BAAF: A former Japanese Olympian, Dai Tamesue, is in the country to study the athletes and train them into professional athletes.

Dai Tamesue interacted with the athletes at the track and field centre in Thimphu yesterday. He intends to return in September and begin training as a full time coach following a memorandum of understanding signed between the Bhutan Olympic Committee and The Athlete Society, of which Dai Tamesue is the chairperson, on March 30.

The former Olympian is planning to start training with the fundamental aspects that are required in running and sprinting. “I’ll observe and return with the necessary equipment and expertise to train the athletes,” he said.

Dai Tamesue, 36, is a two time bronze medalist at the 2001 and 2005 world championship at Canada and Finland respectively.  He also participated at the 2000, 2004 and 2008 Olympics, and holds the national record for the 400-meter hurdles at 47.89 seconds.

He said he has seen Bhutanese athletes perform in videos, and believes that they can do better under proper training and guidance.

“Bhutanese people can run, but they need to practise and learn the technical aspects as well,” he said. “I want to see at least three Bhutanese in the 2020 Olympics at Tokyo.”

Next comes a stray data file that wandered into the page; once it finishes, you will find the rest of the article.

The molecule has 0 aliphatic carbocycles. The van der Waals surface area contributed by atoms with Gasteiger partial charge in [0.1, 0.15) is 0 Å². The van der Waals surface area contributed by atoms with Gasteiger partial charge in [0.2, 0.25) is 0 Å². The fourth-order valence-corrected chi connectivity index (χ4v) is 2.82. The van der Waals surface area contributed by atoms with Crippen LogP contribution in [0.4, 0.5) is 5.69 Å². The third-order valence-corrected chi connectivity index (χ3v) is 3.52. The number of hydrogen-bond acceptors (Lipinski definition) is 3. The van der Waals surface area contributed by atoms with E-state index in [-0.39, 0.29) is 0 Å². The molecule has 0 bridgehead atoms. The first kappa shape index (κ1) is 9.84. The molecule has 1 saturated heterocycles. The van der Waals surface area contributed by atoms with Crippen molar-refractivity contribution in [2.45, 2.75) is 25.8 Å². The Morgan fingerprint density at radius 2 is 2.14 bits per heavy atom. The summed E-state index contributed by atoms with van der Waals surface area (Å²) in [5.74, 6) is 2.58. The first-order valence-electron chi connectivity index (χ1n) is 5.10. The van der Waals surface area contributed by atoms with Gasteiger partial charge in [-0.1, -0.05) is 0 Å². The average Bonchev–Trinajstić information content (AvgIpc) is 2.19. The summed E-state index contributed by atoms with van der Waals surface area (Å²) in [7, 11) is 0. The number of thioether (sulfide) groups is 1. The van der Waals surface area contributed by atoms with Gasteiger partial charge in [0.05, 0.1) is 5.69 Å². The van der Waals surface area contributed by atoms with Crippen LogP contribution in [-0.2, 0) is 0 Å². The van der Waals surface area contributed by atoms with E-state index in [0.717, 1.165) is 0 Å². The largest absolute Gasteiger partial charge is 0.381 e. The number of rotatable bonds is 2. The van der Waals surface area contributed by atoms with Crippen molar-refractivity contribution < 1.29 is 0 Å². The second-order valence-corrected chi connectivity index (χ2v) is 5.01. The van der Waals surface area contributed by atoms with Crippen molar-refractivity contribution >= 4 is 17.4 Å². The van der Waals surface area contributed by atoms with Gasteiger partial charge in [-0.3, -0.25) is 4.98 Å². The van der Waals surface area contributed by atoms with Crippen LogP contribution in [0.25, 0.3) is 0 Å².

The president of Bhutan Amateur Athletes Federation (BAAF), Tsewang Rinzing, said the future of Bhutanese athletes looked bright under his guidance. “It will go a long way under a veteran Olympic athlete,” he said.  He added that, besides the athletes, Bhutanese coaches can also learn from him.

Tsewang Rinzing said the athlete training facilities are only three years old and that the federation needed technical expertise in the field. “We want to promote grass-root level athletes through kids athletics programme,” he said.

BAAF also conducts training sessions for coaches, including the physical education instructors from schools around the country, along with organising regional and national championships.

Tenzin Thinley, 19, a long distance runner, who participated in the International Amateur Athletic Foundation cross-country championships in China this year, said he was excited to train under Dai Tamesue. “I want to learn as much as I can from him,” he said.

Another long distance runner Pema Seldon said she wants to make the best use of the Olympian’s experience. “I want to learn all the technical aspects that are required to win,” she said.

Dai Tamesue gifted three hurdles, five stopwatches and three electrical starting whistles to BAAF.  He said more equipment would be brought in when he returns in September.

Meanwhile, on March 31, the president of BAAF, Tsewang Rinzing, and counsellor Nina Tshering La of the Indian embassy participated in the groundbreaking ceremony for the construction of a single storied BAAF office at the track and field centre in Thimphu.  The Nu 5 million project is funded by the government of India under the project-tied assistance.

By Younten Tshedup